Birgeneau and his fellow thug, Yudof, should be fired immediately; the Board of Regents should be abolished, and the entire UC system should be put under the California Department of Education, the same as the rest of the state university system. We do not need an elite finishing school; we need a top quality 4-year university with graduate schools for all areas providing masters and doctorate degrees, all paid for with the progressive income tax, known as tax the rich, increasing the taxes on those who make over $200,00 a year.

The Democrats and Republicans have been busy cutting the progressive income tax, which is why you should vote Peace & Freedom or Green.
See
Peace and Freedom Party at
http://www.peaceandfreedom.org/home/
and Green Party at
http://www.cagreens.org/

The Democratic majority in the state legislature should have put the issue of changing 2/3 to majority vote for the state budget on the November 2008 ballot; all of this would never have taken place. Now we have a UC professor George Lakoff sponsoring such an initiative for November 2010. Here it is from
http://www.sos.ca.gov/elections/elections_j.htm#1393
"1386. (09-0037)
Changes Legislative Vote Requirement to Pass a Budget or Raise Taxes from Two-Thirds to a Simple Majority. Initiative Constitutional Amendment.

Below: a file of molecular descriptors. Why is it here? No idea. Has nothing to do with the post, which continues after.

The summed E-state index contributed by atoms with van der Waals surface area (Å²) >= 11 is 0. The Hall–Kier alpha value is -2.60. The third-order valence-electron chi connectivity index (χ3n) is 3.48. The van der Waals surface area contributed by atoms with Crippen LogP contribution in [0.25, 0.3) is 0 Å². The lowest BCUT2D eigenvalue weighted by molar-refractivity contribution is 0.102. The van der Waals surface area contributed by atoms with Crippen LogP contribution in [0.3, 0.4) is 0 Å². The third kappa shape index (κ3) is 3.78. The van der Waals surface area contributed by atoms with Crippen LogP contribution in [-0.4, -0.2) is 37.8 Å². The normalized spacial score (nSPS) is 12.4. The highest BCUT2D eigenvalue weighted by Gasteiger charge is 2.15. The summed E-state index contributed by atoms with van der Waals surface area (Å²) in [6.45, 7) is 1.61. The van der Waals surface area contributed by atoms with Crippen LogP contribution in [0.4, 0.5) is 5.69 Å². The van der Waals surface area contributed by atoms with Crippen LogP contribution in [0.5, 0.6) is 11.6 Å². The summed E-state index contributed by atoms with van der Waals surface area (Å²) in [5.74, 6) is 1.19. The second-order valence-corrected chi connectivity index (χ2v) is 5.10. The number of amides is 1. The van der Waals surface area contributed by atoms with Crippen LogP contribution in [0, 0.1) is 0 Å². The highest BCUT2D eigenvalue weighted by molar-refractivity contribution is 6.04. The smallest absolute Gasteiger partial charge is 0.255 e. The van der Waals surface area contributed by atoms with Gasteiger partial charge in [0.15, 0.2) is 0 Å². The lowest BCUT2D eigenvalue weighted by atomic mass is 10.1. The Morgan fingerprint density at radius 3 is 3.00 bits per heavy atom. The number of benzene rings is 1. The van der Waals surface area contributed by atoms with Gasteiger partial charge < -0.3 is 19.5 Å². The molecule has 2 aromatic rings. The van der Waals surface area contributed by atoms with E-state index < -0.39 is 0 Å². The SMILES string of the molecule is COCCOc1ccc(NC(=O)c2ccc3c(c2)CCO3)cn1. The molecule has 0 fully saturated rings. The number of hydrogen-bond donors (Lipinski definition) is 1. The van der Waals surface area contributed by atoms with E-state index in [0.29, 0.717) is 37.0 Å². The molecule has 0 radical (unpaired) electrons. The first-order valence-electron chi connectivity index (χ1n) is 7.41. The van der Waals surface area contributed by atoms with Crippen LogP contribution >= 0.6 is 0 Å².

Summary Date: 11/13/09 Circulation Deadline: 04/12/10 Signatures Required: 694,354
Proponent: George Lakoff (510) 848-7465

Changes the legislative vote requirement necessary to pass the state budget, and to raise taxes, from two-thirds to a simple majority. Summary of estimate by Legislative Analyst and Director of Finance of fiscal impact on state and local government: Unknown state fiscal impacts from lowering the legislative vote requirement for spending and tax increases. In some cases, the content of the annual state budget could change and/or state tax revenues could increase. Fiscal impact would depend on the composition and actions of future Legislatures. (09-0037.) (Full Text) "

Hopefully, there will be enough signatures obtained in time for the November 2010 ballot. Please circulate this petition on campus to save our schools.